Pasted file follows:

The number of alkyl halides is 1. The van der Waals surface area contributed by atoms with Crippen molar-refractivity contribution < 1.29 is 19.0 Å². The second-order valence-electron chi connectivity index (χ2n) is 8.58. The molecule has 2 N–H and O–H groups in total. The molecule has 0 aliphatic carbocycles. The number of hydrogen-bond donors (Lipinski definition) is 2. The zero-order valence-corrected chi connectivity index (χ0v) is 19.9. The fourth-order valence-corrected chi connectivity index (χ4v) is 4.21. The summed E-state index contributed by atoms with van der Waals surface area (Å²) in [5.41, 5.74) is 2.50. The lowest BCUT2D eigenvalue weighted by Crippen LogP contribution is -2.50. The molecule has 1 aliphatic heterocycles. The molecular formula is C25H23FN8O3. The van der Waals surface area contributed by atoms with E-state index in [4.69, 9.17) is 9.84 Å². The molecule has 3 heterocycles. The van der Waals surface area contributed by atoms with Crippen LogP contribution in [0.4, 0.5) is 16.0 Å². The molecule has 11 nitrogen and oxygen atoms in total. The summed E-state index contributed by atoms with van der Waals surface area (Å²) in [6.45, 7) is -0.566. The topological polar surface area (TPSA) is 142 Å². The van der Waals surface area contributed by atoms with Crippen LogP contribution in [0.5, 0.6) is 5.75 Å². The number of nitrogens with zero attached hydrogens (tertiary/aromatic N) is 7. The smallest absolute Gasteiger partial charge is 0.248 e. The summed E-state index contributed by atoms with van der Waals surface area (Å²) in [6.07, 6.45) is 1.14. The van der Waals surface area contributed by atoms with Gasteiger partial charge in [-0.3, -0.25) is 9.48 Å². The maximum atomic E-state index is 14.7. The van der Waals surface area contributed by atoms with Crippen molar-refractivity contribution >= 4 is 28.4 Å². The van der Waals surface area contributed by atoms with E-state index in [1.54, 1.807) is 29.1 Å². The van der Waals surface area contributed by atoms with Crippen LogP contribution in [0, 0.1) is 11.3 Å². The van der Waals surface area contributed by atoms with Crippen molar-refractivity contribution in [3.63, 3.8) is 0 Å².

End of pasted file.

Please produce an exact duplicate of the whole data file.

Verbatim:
The number of alkyl halides is 1. The van der Waals surface area contributed by atoms with Crippen molar-refractivity contribution < 1.29 is 19.0 Å². The second-order valence-electron chi connectivity index (χ2n) is 8.58. The molecule has 2 N–H and O–H groups in total. The molecule has 0 aliphatic carbocycles. The number of hydrogen-bond donors (Lipinski definition) is 2. The zero-order valence-corrected chi connectivity index (χ0v) is 19.9. The fourth-order valence-corrected chi connectivity index (χ4v) is 4.21. The summed E-state index contributed by atoms with van der Waals surface area (Å²) in [5.41, 5.74) is 2.50. The lowest BCUT2D eigenvalue weighted by Crippen LogP contribution is -2.50. The molecule has 1 aliphatic heterocycles. The molecular formula is C25H23FN8O3. The van der Waals surface area contributed by atoms with E-state index in [4.69, 9.17) is 9.84 Å². The molecule has 3 heterocycles. The van der Waals surface area contributed by atoms with Crippen LogP contribution in [0.4, 0.5) is 16.0 Å². The molecule has 11 nitrogen and oxygen atoms in total. The summed E-state index contributed by atoms with van der Waals surface area (Å²) in [6.45, 7) is -0.566. The topological polar surface area (TPSA) is 142 Å². The van der Waals surface area contributed by atoms with Crippen LogP contribution in [0.5, 0.6) is 5.75 Å². The number of nitrogens with zero attached hydrogens (tertiary/aromatic N) is 7. The smallest absolute Gasteiger partial charge is 0.248 e. The summed E-state index contributed by atoms with van der Waals surface area (Å²) in [6.07, 6.45) is 1.14. The van der Waals surface area contributed by atoms with Gasteiger partial charge in [-0.3, -0.25) is 9.48 Å². The maximum atomic E-state index is 14.7. The van der Waals surface area contributed by atoms with Crippen molar-refractivity contribution >= 4 is 28.4 Å². The van der Waals surface area contributed by atoms with E-state index in [1.54, 1.807) is 29.1 Å². The van der Waals surface area contributed by atoms with Crippen LogP contribution in [0, 0.1) is 11.3 Å². The van der Waals surface area contributed by atoms with Crippen molar-refractivity contribution in [3.63, 3.8) is 0 Å².